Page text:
Dr. Eren Berber: So, whenever we have a patient that I know with a liver tumor, the first option, we always consider whether we can cut it out or not? Some patients are not candidates for this treatment because either, they are not so fit to undergo a big operation, or they might have maybe too extensive disease in the liver, or sometimes, an interesting scenario arises, where the tumor is very small, but the amount of liver you have to remove is very big. So for these patients, we have some alternative options and one of these options is burning them with ablation technologies.
We initially started with radio frequency ablation in the 2000s, and then over the last 10 years, microwave ablation has risen as a better and more effective technology. And for patients who are not candidates for burning them or ablating them, then we have embolization options by radiology, as well as these, what we call stereotactic or focused radiation treatments done by radiation oncology.
Dr. Scott Steele: And so when is this type of operation recommended instead of a liver resection? You spoke a little bit about this, but in general, is it size, is it location to the vessels, is it just personal preference? I know you said the primary way is to cut it out, but is there anything else that you take into consideration when looking at these types of lesions?
Dr. Eren Berber: So, the patients who are going to be better candidates for an ablation versus a resection, are going to be those patients first of all, who are not fit to undergo a big operation. Most of the time the liver is actually, we're doing them through open surgery. We also developed a laparoscopic program, where you can make these operations with a small incision, but still, most of the procedures are done through a big, open operation, not every patient can tolerate it. So those patients are definitely candidates for burning them.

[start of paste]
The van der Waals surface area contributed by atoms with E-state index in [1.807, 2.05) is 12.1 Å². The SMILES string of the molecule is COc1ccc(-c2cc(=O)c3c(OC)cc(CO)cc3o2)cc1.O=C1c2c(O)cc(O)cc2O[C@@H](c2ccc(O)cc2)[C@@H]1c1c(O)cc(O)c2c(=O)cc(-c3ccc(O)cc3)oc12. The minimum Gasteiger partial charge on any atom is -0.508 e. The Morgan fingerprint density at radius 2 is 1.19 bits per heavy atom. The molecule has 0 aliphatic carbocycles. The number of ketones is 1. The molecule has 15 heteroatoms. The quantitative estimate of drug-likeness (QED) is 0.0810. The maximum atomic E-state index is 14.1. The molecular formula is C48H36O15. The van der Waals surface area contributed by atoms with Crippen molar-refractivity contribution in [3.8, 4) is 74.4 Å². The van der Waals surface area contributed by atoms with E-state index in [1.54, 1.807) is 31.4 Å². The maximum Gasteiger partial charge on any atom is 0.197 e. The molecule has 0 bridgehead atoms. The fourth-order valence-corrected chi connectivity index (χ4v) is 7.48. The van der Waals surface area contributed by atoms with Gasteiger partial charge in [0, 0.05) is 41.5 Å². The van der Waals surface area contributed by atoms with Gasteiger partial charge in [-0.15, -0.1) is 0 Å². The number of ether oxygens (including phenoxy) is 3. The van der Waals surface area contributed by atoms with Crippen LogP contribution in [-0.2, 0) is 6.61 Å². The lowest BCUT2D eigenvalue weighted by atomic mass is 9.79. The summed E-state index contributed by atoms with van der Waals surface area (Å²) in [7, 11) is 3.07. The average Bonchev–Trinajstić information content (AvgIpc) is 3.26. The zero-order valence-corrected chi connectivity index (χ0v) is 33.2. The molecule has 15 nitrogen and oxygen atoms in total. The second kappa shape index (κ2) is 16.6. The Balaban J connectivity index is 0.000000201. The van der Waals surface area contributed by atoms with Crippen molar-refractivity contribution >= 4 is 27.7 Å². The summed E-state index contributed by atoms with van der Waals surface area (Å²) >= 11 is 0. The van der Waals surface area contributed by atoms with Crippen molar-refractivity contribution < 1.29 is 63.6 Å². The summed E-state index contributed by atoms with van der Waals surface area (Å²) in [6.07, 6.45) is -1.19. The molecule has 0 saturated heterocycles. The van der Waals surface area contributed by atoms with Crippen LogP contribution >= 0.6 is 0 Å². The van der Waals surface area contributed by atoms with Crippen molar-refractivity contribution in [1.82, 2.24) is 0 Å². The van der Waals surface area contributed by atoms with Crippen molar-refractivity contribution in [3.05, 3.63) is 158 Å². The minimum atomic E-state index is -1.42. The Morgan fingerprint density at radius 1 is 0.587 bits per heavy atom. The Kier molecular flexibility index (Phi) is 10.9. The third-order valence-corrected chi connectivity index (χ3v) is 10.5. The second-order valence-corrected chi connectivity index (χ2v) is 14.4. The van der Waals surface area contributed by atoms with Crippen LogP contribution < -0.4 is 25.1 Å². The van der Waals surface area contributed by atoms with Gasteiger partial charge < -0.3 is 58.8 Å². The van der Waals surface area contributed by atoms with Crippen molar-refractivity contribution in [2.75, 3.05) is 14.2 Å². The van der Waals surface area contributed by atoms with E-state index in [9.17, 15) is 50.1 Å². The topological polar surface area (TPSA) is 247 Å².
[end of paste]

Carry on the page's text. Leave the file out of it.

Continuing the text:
Then the other group of patients, are those patients in whom we need to follow the principle, of what we call parenchymal preservation, which translates into trying to preserve as much liver tissue as possible. Ordinarily, we would cut out about 50% of the liver, but in that case, you may want to burn it with these technologies because these technologies are more powerful nowadays. And that the failure rate, where we treat the tumor, is going down every time this technology progresses. So you can burn these tumors laparoscopic, needing a couple of small incision. The patient goes home and there's about a 90% chance that the patient doesn't need any treatments for that tumor and then you preserve the patient's liver. So that's another group of patients or candidates.
And the last group of patients, are patients who have a more extensive disease, where you can do both cutting them out, so a liver resection and also ablation together. And then by doing this, you're able to treat all of the lesions, all of the tumors that the patients have in their livers.
Dr. Scott Steele: So Truth or Myth: recovery time from this procedure, the ablation procedure, is comparable to liver resection surgery.
Dr. Eren Berber: That's true. And I would say, it's even better when the patients undergo this process. They're able to go home the next day and they're back to their baseline by one to two weeks. We know that if you do an open liver resection, where we give the patients an open incision, then the patients stay about four to six days in the hospital and their recovery is about four to six weeks. If you do a laparoscopic resection, where you do the operation for a small incision and cut it out, the patients stay about three days in the hospital and their recovery is about two to three weeks. So definitely, there's a better recovery after an ablation procedure, if the patient is a candidate for it.
Dr. Scott Steele: Truth or Myth: Liver tumors can start off benign and then become malignant.
Dr. Eren Berber: It applies to actually, a small minority of the tumors we're talking about. There's a tumor type, which is special, it's called an adenoma. It's normally a benign growth that occurs in the liver but over time, as the nodule gets bigger and it reaches a certain size, it can turn into a primary liver cancer. For a small minority of the tumors, it is possible.